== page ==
The temptation:  something other than worship of God can deliver what I want or need most.

Truth:  only worship of and service to the true God will bring us what we need most in life.

            Will all the kingdoms of the world and their splendor belong to Jesus one day?  Yes!  But it needs to come in God’s time by God’s way…and it needed to come after the suffering, death, burial and resurrection of Jesus, not before.  Jesus chose submission to the Father’s race set before him rather than grasping for what will one day rightly be His on the path of submission. 

APP:  What is it in life that you are dying to have?  It may well be the very thing God has planned to give you.  But beware of impatience.  Beware of compromise that seeks it in a different place or way or person than what God wants for you. Beware of thinking that the easier, faster route is the right route. 

Submission to God is the starting gate, the race and the finish line in the Christian life.   It is “the key to success” when it comes to experiencing the very best God has for us. 

APP:  Are you prepared to embrace complete submission to the will of God for your life even when it doesn’t make sense?  Even when it takes longer?  Even when it involves suffering?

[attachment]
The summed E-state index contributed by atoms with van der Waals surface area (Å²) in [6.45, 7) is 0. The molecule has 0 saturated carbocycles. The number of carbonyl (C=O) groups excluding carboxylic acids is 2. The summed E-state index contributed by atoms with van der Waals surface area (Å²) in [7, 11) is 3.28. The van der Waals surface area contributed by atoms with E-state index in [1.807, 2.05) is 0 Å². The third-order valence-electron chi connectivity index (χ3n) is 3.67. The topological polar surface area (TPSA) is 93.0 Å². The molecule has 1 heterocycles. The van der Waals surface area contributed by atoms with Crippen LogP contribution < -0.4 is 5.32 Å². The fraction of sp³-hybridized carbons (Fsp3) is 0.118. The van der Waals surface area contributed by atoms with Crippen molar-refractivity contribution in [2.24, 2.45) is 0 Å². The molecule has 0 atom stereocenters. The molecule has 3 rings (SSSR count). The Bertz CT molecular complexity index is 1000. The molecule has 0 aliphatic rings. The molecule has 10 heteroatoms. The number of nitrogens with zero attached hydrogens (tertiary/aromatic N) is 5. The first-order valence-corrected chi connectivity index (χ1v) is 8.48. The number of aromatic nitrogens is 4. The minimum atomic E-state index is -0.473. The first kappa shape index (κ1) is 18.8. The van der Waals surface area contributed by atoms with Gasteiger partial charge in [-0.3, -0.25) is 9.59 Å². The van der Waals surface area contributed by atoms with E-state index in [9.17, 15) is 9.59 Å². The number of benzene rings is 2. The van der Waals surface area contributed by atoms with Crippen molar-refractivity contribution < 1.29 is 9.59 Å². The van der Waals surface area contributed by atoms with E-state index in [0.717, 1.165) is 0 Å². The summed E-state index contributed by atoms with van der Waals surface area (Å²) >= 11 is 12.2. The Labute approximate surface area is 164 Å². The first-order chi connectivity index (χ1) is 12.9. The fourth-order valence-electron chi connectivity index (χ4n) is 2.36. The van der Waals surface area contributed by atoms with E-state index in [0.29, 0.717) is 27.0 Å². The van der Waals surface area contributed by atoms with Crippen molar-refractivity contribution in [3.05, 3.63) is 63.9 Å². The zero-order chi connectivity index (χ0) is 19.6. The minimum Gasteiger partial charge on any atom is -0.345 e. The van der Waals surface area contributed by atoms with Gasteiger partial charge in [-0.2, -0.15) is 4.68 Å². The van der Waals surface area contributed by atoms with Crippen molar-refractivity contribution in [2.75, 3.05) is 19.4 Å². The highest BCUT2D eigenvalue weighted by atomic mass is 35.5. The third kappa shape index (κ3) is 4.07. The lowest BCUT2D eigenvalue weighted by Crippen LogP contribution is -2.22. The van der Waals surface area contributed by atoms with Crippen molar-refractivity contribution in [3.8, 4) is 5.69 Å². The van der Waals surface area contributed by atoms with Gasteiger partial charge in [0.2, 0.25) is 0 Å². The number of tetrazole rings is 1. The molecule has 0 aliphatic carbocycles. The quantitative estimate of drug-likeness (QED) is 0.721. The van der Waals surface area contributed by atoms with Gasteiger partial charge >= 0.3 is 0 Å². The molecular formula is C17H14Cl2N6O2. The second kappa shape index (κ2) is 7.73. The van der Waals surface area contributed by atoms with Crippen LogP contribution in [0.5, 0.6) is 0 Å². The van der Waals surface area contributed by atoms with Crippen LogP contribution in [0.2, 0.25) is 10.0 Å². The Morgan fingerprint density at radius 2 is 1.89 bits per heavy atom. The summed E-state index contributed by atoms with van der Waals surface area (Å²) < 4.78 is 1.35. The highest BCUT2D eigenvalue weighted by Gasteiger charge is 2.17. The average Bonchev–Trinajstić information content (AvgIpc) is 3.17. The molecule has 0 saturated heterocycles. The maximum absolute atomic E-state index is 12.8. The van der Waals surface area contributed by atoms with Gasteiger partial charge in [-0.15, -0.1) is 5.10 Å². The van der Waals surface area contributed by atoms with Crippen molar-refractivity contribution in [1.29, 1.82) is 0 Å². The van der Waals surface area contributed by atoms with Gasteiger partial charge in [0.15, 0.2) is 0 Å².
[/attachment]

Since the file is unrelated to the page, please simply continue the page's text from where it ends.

God has built in submission that can accomplish this at every stage for every one of us.

  • Children—learn submission to God by embracing submission to parents.
  • Young adults—learn submission to God by choosing close friends, wise counselors/teachers and life partners who are living submitted lives to God.
  • Adults—learn godly submission to bosses, to spouses, to spiritual leaders and fellow believers, to government, to laws as God’s way of blessing you in His time with what is best.

Of course, in every century and society, unqualified submission to God must be qualified with that truth that at no time should any of us interpret submission as permission to disobey God.  When any authority over us demands that we disobey the clear law and word of God, we are bound to disobey them.  We can still do that with a humble spirit of submission that submits to whatever punishment they may choose to inflict on us.  At those times, submission to God may require disobedience to man. 

ILL:  The 3 Hebrew men in Daniel 3 who refused to break the commandments against other gods and idolatry…and accepted the punishment of the fiery furnace that Nebuchadnezzar imposed… putting their trust in God to deliver them either by life or death. 

APP:  Jesus will meet us in submission to God’s will for our lives regardless of the punishments others seek to impose on us for that.  Whether by life or by death, He will be there with us. 




Closing Song & Prayer:  I Surrender All